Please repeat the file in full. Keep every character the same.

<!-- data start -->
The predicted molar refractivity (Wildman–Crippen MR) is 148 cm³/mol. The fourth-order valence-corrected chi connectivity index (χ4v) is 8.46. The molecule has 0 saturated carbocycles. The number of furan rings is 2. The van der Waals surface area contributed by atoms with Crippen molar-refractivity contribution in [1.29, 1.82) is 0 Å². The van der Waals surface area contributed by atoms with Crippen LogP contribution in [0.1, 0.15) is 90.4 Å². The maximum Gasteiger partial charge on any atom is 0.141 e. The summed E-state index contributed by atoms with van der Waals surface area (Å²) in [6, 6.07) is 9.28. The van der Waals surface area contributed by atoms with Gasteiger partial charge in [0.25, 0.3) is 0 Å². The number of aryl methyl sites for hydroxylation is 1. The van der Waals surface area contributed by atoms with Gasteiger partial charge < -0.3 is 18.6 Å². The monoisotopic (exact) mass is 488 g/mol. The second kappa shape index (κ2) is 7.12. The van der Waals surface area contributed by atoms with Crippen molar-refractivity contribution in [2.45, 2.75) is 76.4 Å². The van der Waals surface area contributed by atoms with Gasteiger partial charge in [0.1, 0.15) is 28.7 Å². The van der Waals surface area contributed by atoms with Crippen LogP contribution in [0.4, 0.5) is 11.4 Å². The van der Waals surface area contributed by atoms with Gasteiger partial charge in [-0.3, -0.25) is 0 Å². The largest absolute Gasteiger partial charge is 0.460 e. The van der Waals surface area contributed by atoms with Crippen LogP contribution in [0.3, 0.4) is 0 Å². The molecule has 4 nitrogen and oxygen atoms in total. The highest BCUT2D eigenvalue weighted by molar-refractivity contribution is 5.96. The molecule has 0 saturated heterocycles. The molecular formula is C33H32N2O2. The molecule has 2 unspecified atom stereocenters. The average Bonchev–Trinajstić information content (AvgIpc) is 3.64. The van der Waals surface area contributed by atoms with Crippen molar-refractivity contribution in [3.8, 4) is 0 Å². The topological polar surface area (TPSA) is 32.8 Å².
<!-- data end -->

The predicted molar refractivity (Wildman–Crippen MR) is 148 cm³/mol. The fourth-order valence-corrected chi connectivity index (χ4v) is 8.46. The molecule has 0 saturated carbocycles. The number of furan rings is 2. The van der Waals surface area contributed by atoms with Crippen molar-refractivity contribution in [1.29, 1.82) is 0 Å². The van der Waals surface area contributed by atoms with Crippen LogP contribution in [0.1, 0.15) is 90.4 Å². The maximum Gasteiger partial charge on any atom is 0.141 e. The summed E-state index contributed by atoms with van der Waals surface area (Å²) in [6, 6.07) is 9.28. The van der Waals surface area contributed by atoms with Gasteiger partial charge in [0.25, 0.3) is 0 Å². The number of aryl methyl sites for hydroxylation is 1. The van der Waals surface area contributed by atoms with Gasteiger partial charge < -0.3 is 18.6 Å². The monoisotopic (exact) mass is 488 g/mol. The second kappa shape index (κ2) is 7.12. The van der Waals surface area contributed by atoms with Crippen molar-refractivity contribution in [2.45, 2.75) is 76.4 Å². The van der Waals surface area contributed by atoms with Gasteiger partial charge in [0.1, 0.15) is 28.7 Å². The van der Waals surface area contributed by atoms with Crippen LogP contribution in [0.4, 0.5) is 11.4 Å². The van der Waals surface area contributed by atoms with Gasteiger partial charge in [-0.3, -0.25) is 0 Å². The largest absolute Gasteiger partial charge is 0.460 e. The van der Waals surface area contributed by atoms with Crippen LogP contribution in [0.3, 0.4) is 0 Å². The molecule has 4 nitrogen and oxygen atoms in total. The highest BCUT2D eigenvalue weighted by molar-refractivity contribution is 5.96. The molecule has 0 saturated heterocycles. The molecular formula is C33H32N2O2. The molecule has 2 unspecified atom stereocenters. The average Bonchev–Trinajstić information content (AvgIpc) is 3.64. The van der Waals surface area contributed by atoms with Crippen molar-refractivity contribution in [3.8, 4) is 0 Å². The topological polar surface area (TPSA) is 32.8 Å².